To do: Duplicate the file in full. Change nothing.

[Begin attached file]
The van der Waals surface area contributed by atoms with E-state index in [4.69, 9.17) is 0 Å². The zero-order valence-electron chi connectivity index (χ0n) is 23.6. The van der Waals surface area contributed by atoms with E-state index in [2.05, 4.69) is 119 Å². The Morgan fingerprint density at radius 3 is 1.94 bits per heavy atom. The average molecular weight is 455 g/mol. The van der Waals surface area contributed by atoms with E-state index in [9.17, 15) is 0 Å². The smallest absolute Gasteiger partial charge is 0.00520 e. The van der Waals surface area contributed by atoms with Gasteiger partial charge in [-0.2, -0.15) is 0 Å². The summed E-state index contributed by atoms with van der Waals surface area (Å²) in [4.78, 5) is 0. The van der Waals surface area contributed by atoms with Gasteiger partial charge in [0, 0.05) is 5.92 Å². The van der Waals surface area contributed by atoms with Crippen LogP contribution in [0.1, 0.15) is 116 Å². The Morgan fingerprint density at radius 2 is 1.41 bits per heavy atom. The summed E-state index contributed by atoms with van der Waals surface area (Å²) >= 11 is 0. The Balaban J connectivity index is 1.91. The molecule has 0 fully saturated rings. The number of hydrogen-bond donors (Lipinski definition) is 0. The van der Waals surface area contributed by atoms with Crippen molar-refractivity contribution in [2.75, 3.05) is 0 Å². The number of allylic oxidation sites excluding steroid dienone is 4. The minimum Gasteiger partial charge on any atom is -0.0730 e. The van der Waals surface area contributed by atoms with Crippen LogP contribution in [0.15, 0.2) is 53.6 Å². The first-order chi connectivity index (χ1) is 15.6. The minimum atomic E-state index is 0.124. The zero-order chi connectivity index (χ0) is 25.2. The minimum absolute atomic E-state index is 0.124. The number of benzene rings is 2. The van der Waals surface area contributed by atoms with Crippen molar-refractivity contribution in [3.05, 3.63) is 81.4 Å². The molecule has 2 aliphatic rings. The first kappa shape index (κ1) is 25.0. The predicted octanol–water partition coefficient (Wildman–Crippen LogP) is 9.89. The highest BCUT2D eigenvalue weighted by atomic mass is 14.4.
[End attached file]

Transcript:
The van der Waals surface area contributed by atoms with E-state index in [4.69, 9.17) is 0 Å². The zero-order valence-electron chi connectivity index (χ0n) is 23.6. The van der Waals surface area contributed by atoms with E-state index in [2.05, 4.69) is 119 Å². The Morgan fingerprint density at radius 3 is 1.94 bits per heavy atom. The average molecular weight is 455 g/mol. The van der Waals surface area contributed by atoms with E-state index in [9.17, 15) is 0 Å². The smallest absolute Gasteiger partial charge is 0.00520 e. The van der Waals surface area contributed by atoms with Gasteiger partial charge in [-0.2, -0.15) is 0 Å². The summed E-state index contributed by atoms with van der Waals surface area (Å²) in [4.78, 5) is 0. The van der Waals surface area contributed by atoms with Gasteiger partial charge in [0, 0.05) is 5.92 Å². The van der Waals surface area contributed by atoms with Crippen LogP contribution in [0.1, 0.15) is 116 Å². The Morgan fingerprint density at radius 2 is 1.41 bits per heavy atom. The summed E-state index contributed by atoms with van der Waals surface area (Å²) >= 11 is 0. The Balaban J connectivity index is 1.91. The molecule has 0 fully saturated rings. The number of hydrogen-bond donors (Lipinski definition) is 0. The van der Waals surface area contributed by atoms with Crippen molar-refractivity contribution in [2.75, 3.05) is 0 Å². The number of allylic oxidation sites excluding steroid dienone is 4. The minimum Gasteiger partial charge on any atom is -0.0730 e. The van der Waals surface area contributed by atoms with Crippen LogP contribution in [0.15, 0.2) is 53.6 Å². The first-order chi connectivity index (χ1) is 15.6. The minimum atomic E-state index is 0.124. The zero-order chi connectivity index (χ0) is 25.2. The minimum absolute atomic E-state index is 0.124. The number of benzene rings is 2. The van der Waals surface area contributed by atoms with Crippen molar-refractivity contribution in [3.05, 3.63) is 81.4 Å². The molecule has 2 aliphatic rings. The first kappa shape index (κ1) is 25.0. The predicted octanol–water partition coefficient (Wildman–Crippen LogP) is 9.89. The highest BCUT2D eigenvalue weighted by atomic mass is 14.4.